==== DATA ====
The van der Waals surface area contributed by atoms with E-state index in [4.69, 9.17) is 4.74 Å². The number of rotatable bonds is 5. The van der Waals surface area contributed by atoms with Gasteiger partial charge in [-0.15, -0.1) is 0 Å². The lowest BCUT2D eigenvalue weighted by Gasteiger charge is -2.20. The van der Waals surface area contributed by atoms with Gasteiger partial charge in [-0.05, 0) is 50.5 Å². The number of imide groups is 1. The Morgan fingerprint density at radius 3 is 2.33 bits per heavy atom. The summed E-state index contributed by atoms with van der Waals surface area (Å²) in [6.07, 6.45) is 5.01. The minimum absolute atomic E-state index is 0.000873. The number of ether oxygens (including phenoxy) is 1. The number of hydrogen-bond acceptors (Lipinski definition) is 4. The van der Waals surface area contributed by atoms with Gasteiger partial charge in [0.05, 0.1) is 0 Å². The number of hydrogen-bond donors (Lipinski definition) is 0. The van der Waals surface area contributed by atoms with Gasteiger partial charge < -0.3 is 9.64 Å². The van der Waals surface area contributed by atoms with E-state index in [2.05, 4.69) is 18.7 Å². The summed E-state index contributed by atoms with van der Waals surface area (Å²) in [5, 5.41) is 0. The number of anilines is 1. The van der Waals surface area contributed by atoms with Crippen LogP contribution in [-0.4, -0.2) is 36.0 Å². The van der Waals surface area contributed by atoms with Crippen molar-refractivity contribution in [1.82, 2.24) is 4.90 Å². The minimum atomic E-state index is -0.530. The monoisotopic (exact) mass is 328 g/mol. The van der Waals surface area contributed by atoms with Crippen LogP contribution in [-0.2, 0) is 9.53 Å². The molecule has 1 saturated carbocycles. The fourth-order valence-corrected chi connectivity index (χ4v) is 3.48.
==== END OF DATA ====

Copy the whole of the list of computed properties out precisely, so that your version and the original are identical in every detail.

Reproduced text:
The van der Waals surface area contributed by atoms with E-state index in [4.69, 9.17) is 4.74 Å². The number of rotatable bonds is 5. The van der Waals surface area contributed by atoms with Gasteiger partial charge in [-0.15, -0.1) is 0 Å². The lowest BCUT2D eigenvalue weighted by Gasteiger charge is -2.20. The van der Waals surface area contributed by atoms with Gasteiger partial charge in [-0.05, 0) is 50.5 Å². The number of imide groups is 1. The Morgan fingerprint density at radius 3 is 2.33 bits per heavy atom. The summed E-state index contributed by atoms with van der Waals surface area (Å²) in [6.07, 6.45) is 5.01. The minimum absolute atomic E-state index is 0.000873. The number of ether oxygens (including phenoxy) is 1. The number of hydrogen-bond acceptors (Lipinski definition) is 4. The van der Waals surface area contributed by atoms with Gasteiger partial charge in [0.05, 0.1) is 0 Å². The number of hydrogen-bond donors (Lipinski definition) is 0. The van der Waals surface area contributed by atoms with Gasteiger partial charge < -0.3 is 9.64 Å². The van der Waals surface area contributed by atoms with E-state index in [2.05, 4.69) is 18.7 Å². The summed E-state index contributed by atoms with van der Waals surface area (Å²) in [5, 5.41) is 0. The number of anilines is 1. The van der Waals surface area contributed by atoms with Crippen LogP contribution in [-0.4, -0.2) is 36.0 Å². The van der Waals surface area contributed by atoms with Crippen molar-refractivity contribution in [1.82, 2.24) is 4.90 Å². The minimum atomic E-state index is -0.530. The monoisotopic (exact) mass is 328 g/mol. The van der Waals surface area contributed by atoms with Crippen LogP contribution in [-0.2, 0) is 9.53 Å². The molecule has 1 saturated carbocycles. The fourth-order valence-corrected chi connectivity index (χ4v) is 3.48.